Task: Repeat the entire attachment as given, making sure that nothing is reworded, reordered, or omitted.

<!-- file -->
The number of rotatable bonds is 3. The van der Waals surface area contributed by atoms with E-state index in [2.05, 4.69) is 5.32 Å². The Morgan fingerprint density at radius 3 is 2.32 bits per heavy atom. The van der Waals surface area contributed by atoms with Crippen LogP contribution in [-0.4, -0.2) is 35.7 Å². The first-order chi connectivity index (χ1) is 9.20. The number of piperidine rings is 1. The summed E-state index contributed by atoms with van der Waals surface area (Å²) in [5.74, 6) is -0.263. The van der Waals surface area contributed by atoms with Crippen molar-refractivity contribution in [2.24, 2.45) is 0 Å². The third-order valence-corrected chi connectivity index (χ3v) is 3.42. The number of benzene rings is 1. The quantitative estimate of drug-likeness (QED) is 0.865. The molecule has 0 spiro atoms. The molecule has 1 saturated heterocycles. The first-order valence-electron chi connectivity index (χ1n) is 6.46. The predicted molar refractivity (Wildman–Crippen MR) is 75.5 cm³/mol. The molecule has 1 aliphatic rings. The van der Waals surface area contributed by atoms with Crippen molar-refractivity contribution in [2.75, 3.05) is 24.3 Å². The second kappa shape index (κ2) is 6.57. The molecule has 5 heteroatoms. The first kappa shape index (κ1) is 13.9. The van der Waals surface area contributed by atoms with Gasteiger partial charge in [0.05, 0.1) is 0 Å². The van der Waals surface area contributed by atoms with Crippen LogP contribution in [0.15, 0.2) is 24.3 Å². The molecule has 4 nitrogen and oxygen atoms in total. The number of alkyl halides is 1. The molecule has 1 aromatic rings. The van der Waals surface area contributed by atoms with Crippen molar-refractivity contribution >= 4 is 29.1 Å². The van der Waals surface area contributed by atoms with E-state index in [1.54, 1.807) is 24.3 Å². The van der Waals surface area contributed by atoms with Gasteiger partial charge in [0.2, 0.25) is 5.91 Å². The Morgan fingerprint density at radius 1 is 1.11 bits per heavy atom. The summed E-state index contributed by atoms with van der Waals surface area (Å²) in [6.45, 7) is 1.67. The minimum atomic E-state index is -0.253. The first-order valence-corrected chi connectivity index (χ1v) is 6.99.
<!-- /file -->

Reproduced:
The number of rotatable bonds is 3. The van der Waals surface area contributed by atoms with E-state index in [2.05, 4.69) is 5.32 Å². The Morgan fingerprint density at radius 3 is 2.32 bits per heavy atom. The van der Waals surface area contributed by atoms with Crippen LogP contribution in [-0.4, -0.2) is 35.7 Å². The first-order chi connectivity index (χ1) is 9.20. The number of piperidine rings is 1. The summed E-state index contributed by atoms with van der Waals surface area (Å²) in [5.74, 6) is -0.263. The van der Waals surface area contributed by atoms with Crippen molar-refractivity contribution in [2.24, 2.45) is 0 Å². The third-order valence-corrected chi connectivity index (χ3v) is 3.42. The number of benzene rings is 1. The quantitative estimate of drug-likeness (QED) is 0.865. The molecule has 0 spiro atoms. The molecule has 1 saturated heterocycles. The first-order valence-electron chi connectivity index (χ1n) is 6.46. The predicted molar refractivity (Wildman–Crippen MR) is 75.5 cm³/mol. The molecule has 1 aliphatic rings. The van der Waals surface area contributed by atoms with Crippen molar-refractivity contribution in [2.75, 3.05) is 24.3 Å². The second kappa shape index (κ2) is 6.57. The molecule has 5 heteroatoms. The first kappa shape index (κ1) is 13.9. The van der Waals surface area contributed by atoms with Gasteiger partial charge in [0.05, 0.1) is 0 Å². The van der Waals surface area contributed by atoms with Crippen LogP contribution in [0.15, 0.2) is 24.3 Å². The molecule has 4 nitrogen and oxygen atoms in total. The number of alkyl halides is 1. The molecule has 1 aromatic rings. The van der Waals surface area contributed by atoms with Crippen molar-refractivity contribution >= 4 is 29.1 Å². The van der Waals surface area contributed by atoms with E-state index in [1.54, 1.807) is 24.3 Å². The van der Waals surface area contributed by atoms with Gasteiger partial charge in [0.2, 0.25) is 5.91 Å². The Morgan fingerprint density at radius 1 is 1.11 bits per heavy atom. The summed E-state index contributed by atoms with van der Waals surface area (Å²) in [6.45, 7) is 1.67. The minimum atomic E-state index is -0.253. The first-order valence-corrected chi connectivity index (χ1v) is 6.99.